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Showing posts from September, 2016

My Lucky Life In and Out of Show Business

My Lucky Life In and Out of Show Business Dick Van Dyke Crown Archetype, 2011 Source: Library Audience: Adults
From Goodreads: Dick Van Dyke, indisputably one of the greats of the golden age of television, is admired and beloved by audiences the world over for his beaming smile, his physical dexterity, his impeccable comic timing, his ridiculous stunts, and his unforgettable screen roles. 

His trailblazing television program, The Dick Van DykeShow (produced by Carl Reiner, who has written the foreword to this memoir), was one of the most popular sitcoms of the 1960s and introduced another major television star, Mary Tyler Moore. But Dick Van Dyke was also an enormously engaging movie star whose films, including Mary Poppins and Chitty Chitty Bang Bang, have been discovered by a new generation of fans and are as beloved today as they were when they first appeared. Who doesn’t know the word supercalifragilisticexpialidocious? 

A colorful, loving, richly detailed look at the decades of a m…

Ghosts

Ghosts
Raina Telgemeier
Graphic, 2016
Source: My Own Bookshelf
Audience: Older Children, Younger Teens

From Goodreads:
Catrina and her family are moving to the coast of Northern California because her little sister, Maya, is sick. Cat isn't happy about leaving her friends for Bahía de la Luna, but Maya has cystic fibrosis and will benefit from the cool, salty air that blows in from the sea. As the girls explore their new home, a neighbor lets them in on a secret: There are ghosts in Bahía de la Luna. Maya is determined to meet one, but Cat wants nothing to do with them. As the time of year when ghosts reunite with their loved ones approaches, Cat must figure out how to put aside her fears for her sister's sake - and her own.

I was so excited about Ghosts that I wanted to pre-order it. However, I already have way to many books, so I put it on hold at the library.

It was released on September 13, and 15 days later, I still hadn’t gotten it.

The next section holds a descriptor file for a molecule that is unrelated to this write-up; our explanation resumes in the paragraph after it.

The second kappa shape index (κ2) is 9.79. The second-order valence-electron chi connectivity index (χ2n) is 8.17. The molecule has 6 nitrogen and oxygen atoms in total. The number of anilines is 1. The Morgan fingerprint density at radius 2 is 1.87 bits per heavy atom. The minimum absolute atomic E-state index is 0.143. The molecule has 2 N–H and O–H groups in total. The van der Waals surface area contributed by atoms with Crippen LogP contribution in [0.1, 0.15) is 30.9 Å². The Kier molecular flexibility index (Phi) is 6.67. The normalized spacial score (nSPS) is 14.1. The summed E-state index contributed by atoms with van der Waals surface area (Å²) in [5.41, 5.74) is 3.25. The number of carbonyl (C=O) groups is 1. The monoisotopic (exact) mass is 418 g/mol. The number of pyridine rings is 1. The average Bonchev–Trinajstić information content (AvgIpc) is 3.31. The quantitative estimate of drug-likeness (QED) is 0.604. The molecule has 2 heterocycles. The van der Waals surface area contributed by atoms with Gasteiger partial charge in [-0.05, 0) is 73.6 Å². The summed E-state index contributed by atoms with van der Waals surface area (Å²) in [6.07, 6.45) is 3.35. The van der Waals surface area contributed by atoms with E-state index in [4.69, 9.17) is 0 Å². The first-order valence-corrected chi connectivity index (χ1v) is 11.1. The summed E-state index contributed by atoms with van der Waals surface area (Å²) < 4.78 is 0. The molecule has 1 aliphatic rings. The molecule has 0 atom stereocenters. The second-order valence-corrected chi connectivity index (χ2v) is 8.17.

So I bought it.

I read it in about hal…

The 39-Story Treehouse

The 39-Story Treehouse
Andy Griffiths, Terry Denton
Fewer & Friends, 2013
Source: Library
Audience: Everyone

From Goodreads:
The third instalment in Andy and Terry’s amazing (and award-winning) ever-growing treehouse!

Andy and Terry’s amazing treehouse has 13 new levels including a chocolate waterfall, a non-erupting active volcano, an opera house, a baby-dinosaur petting zoo, Andy and Terry’s Believe it or Else! museum, a not-very-merry merry-go-round, a boxing elephant called the Trunkinator, an X-Ray room, a disco with light-up dance floor, the world’s scariest roller-coaster and a top secret 39th level that hasn’t even been finished yet!

So what are you waiting for? Come on up!

All of these books are delightful and humorous. I think The 39-Story Treehouse is the best book yet, and I had so much fun reading it. It’s absolutely perfect for reluctant readers, as it’s full of illustrations. Also, it’s a good alternative to The Diary of a Wimpy Kid books, as I know that some parents …

The Taliban Shuffle

The Taliban Shuffle: Strange Days in Afghanistan and Pakistan
Kim Barker
Doubleday, 2011
Source: Library
Audience: Adults, Older Teens

From Goodreads:
Kim Barker is not your typical, impassive foreign correspondent—she is candid, self-deprecating, laugh-out-loud funny. At first an awkward newbie in Afghanistan, she grows into a wisecracking, seasoned reporter with grave concerns about our ability to win hearts and minds in the region. In The Taliban Shuffle, Barker offers an insider’s account of the “forgotten war” in Afghanistan and Pakistan, chronicling the years after America’s initial routing of the Taliban, when we failed to finish the job. 

When Barker arrives in Kabul, foreign aid is at a record low, electricity is a pipe dream, and of the few remaining foreign troops, some aren’t allowed out after dark. Meanwhile, in the vacuum left by the U.S. and NATO, the Taliban is regrouping as the Afghan and Pakistani governments floun­der. Barker watches Afghan police recruits make a tra…

Orange: The Complete Collection 1

Orange: The Complete Collection 1
Ichigo Takano
Seven Seas, 2016
Source: Library
Audience: Teens

From Goodreads:
On the day that Naho begins 11th grade, she receives a letter from herself ten years in the future. At first, she writes it off as a prank, but as the letter’s predictions come true one by one, Naho realizes that the letter might be the real deal. Her future self tells Naho that a new transfer student, a boy named Kakeru, will soon join her class. The letter begs Naho to watch over him, saying that only Naho can save Kakeru from a terrible future. Who is this mystery boy, and can Naho save him from his destiny? This is the heart-wrenching sci-fi romance that has over million copies in print in Japan!